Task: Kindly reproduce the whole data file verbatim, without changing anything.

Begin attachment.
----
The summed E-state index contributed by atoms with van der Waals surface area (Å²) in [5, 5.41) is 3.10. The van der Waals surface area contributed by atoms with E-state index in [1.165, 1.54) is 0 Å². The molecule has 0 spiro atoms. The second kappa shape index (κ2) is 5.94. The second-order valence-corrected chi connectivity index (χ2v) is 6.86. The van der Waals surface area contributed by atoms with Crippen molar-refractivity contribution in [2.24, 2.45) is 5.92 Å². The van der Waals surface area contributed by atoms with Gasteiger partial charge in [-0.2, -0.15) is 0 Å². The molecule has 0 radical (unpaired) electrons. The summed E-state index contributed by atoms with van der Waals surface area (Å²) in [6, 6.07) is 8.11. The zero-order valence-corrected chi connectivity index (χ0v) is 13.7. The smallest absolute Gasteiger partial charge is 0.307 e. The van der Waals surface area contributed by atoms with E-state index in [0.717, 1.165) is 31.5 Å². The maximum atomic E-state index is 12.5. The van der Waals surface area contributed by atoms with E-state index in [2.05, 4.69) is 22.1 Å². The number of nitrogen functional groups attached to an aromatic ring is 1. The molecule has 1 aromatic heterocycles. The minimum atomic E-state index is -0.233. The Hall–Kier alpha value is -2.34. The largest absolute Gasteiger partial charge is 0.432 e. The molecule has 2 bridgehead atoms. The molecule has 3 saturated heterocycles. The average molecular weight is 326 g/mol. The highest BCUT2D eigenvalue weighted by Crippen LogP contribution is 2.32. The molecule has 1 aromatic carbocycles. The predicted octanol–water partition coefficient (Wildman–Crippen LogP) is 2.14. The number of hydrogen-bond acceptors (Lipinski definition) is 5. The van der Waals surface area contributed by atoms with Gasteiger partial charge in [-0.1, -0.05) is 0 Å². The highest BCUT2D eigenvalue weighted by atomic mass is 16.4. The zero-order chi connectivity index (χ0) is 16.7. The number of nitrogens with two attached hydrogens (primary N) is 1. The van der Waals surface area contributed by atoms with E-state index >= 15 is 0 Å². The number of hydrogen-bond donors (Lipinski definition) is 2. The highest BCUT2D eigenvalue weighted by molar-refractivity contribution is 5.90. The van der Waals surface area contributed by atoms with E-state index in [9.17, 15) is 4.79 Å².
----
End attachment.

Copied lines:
The summed E-state index contributed by atoms with van der Waals surface area (Å²) in [5, 5.41) is 3.10. The van der Waals surface area contributed by atoms with E-state index in [1.165, 1.54) is 0 Å². The molecule has 0 spiro atoms. The second kappa shape index (κ2) is 5.94. The second-order valence-corrected chi connectivity index (χ2v) is 6.86. The van der Waals surface area contributed by atoms with Crippen molar-refractivity contribution in [2.24, 2.45) is 5.92 Å². The van der Waals surface area contributed by atoms with Gasteiger partial charge in [-0.2, -0.15) is 0 Å². The molecule has 0 radical (unpaired) electrons. The summed E-state index contributed by atoms with van der Waals surface area (Å²) in [6, 6.07) is 8.11. The zero-order valence-corrected chi connectivity index (χ0v) is 13.7. The smallest absolute Gasteiger partial charge is 0.307 e. The van der Waals surface area contributed by atoms with E-state index in [0.717, 1.165) is 31.5 Å². The maximum atomic E-state index is 12.5. The van der Waals surface area contributed by atoms with E-state index in [2.05, 4.69) is 22.1 Å². The number of nitrogen functional groups attached to an aromatic ring is 1. The molecule has 1 aromatic heterocycles. The minimum atomic E-state index is -0.233. The Hall–Kier alpha value is -2.34. The largest absolute Gasteiger partial charge is 0.432 e. The molecule has 2 bridgehead atoms. The molecule has 3 saturated heterocycles. The average molecular weight is 326 g/mol. The highest BCUT2D eigenvalue weighted by Crippen LogP contribution is 2.32. The molecule has 1 aromatic carbocycles. The predicted octanol–water partition coefficient (Wildman–Crippen LogP) is 2.14. The number of hydrogen-bond acceptors (Lipinski definition) is 5. The van der Waals surface area contributed by atoms with Gasteiger partial charge in [-0.1, -0.05) is 0 Å². The highest BCUT2D eigenvalue weighted by atomic mass is 16.4. The zero-order chi connectivity index (χ0) is 16.7. The number of nitrogens with two attached hydrogens (primary N) is 1. The van der Waals surface area contributed by atoms with E-state index >= 15 is 0 Å². The number of hydrogen-bond donors (Lipinski definition) is 2. The highest BCUT2D eigenvalue weighted by molar-refractivity contribution is 5.90. The van der Waals surface area contributed by atoms with E-state index in [9.17, 15) is 4.79 Å².